Even in 2021, many manufacturers still have fear sitting at the table when it comes to the topic of online retail and online marketplaces. The fear that sales prices will erode and that a downward price spiral will be set in motion.
Very often, the largest marketplace in particular – Amazon – is viewed critically. Again and again we hear in consulting sessions “Amazon sells our products too cheap”, “our retailers complain about Amazon prices” and the like.
But let’s be honest:
Is Amazon really to blame?
If guilty means Amazon starts the price war, then clearly no. But if guilty means that Amazon has created a level of market and price transparency not seen before, then yes.
After all, Amazon only makes visible what was previously in a sorry state: the manufacturer’s international pricing strategy – or lack thereof.
Whereas it used to be no problem at all to give the retailer in Lüdenscheid a different purchase price than the retailer in Freiburg, and it usually went unnoticed if the Italian sales organization sold the product range 30% cheaper than the German one – today, in the age of completely transparent online marketplaces, this is immediately noticeable.
The threat of dumping on the Net is approaching from three directions:
- The stationary retailer is not as stationary as you think
- The wholesaler not only supplies the small dealers in the area
- Amazon sours its goods globally
The stationary retailer as a price driver
Not only since Corona and the lockdowns have smaller retailers been desperately looking for sales alternatives. Foot traffic in the pedestrian zones is declining, sales are dwindling, so people are looking for salvation in online retailing and becoming sellers on Amazon. There, however, each product is available only once and all sellers try to obtain the famous buybox.
“Add to cart” – that’s the Buybox. In this example, Amazon itself is the seller (source: Amazon)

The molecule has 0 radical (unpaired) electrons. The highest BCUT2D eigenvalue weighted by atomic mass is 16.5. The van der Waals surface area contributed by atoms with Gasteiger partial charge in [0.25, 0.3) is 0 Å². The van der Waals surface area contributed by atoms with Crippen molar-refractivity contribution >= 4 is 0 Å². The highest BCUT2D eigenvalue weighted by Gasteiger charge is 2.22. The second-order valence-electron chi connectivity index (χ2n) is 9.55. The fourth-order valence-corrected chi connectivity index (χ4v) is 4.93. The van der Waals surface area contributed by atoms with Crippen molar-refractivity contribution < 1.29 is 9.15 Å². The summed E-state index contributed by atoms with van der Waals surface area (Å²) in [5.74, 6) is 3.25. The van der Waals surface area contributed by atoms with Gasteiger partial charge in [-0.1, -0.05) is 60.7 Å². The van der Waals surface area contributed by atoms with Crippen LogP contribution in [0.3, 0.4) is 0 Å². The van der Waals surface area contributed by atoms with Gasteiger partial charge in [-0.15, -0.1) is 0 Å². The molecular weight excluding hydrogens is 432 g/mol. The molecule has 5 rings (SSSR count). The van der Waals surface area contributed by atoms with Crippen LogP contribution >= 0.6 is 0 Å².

All other merchants can get in line behind, in our example 73 more sellers.
Their almost only chance to differentiate themselves and get into the buybox is price. And this is already the first reason for the downward price spiral.
The wholesaler reinvents itself
Wholesalers had an important function; they were the interface and transshipment point between manufacturers and local traders. However, this function is increasingly receding into the background, not least due to the death of many small merchants and retail stores. It was all the more surprising to us during goods flow analyses how strongly the sales of a manufacturer with a wholesaler suddenly grew.
Upon closer examination, it turned out that it was by no means the small merchants who had experienced a second heyday, but rather the wholesaler selling the goods to Amazon via a vendor contract. In doing so, he used his price advantage and even offered the products to Amazon at a lower price than the manufacturer itself did.
This means that the price spiral is not visible on the outside, because Amazon does not pass on the purchasing advantage, but the manufacturer destroys its own margin.
Amazon is global
Amazon buys its goods globally. In Germany, this means that Amazon uses its pan-EU network and sources in Germany, France, Italy, Spain, the Netherlands, the UK (currently restricted by the Brexit), but also in the new locations Poland and Sweden.
All it takes is a few percentage points difference in “landed costs” (the price at which products arrive at Amazon’s fulfillment centers) and Amazon no longer buys from its local “preferred vendor” but from other European countries.
If the country organizations of the manufacturer now act independently, perhaps even organized as their own profit centers, it can very quickly happen that the Italian department is delighted about a huge jump in Amazon sales, but the goods disappear completely in the German market and the German sales department wonders why its sales are declining.
Vendor tools like AMVisor show such differences, but without such data-driven help, it is very difficult to identify the causes.
The solution is a uniform European pricing strategy
An English colleague once put it nicely:
“Amazon is the mirror of a brand’s distribution strategy”.
Amazon brings transparency to the market and mirrors the manufacturer’s distribution and pricing strategy. Things that have been hidden for a long time suddenly come to light and the only viable and future-proof way is to question and reorganize one’s entire pricing strategy.
This is difficult and will meet with massive resistance in most companies, but the Internet and Amazon are not going away again; transparency is here to stay.
Dear manufacturer: Get it done, modernize your sales, pricing and incentive structure and you will see, your business life will become much easier.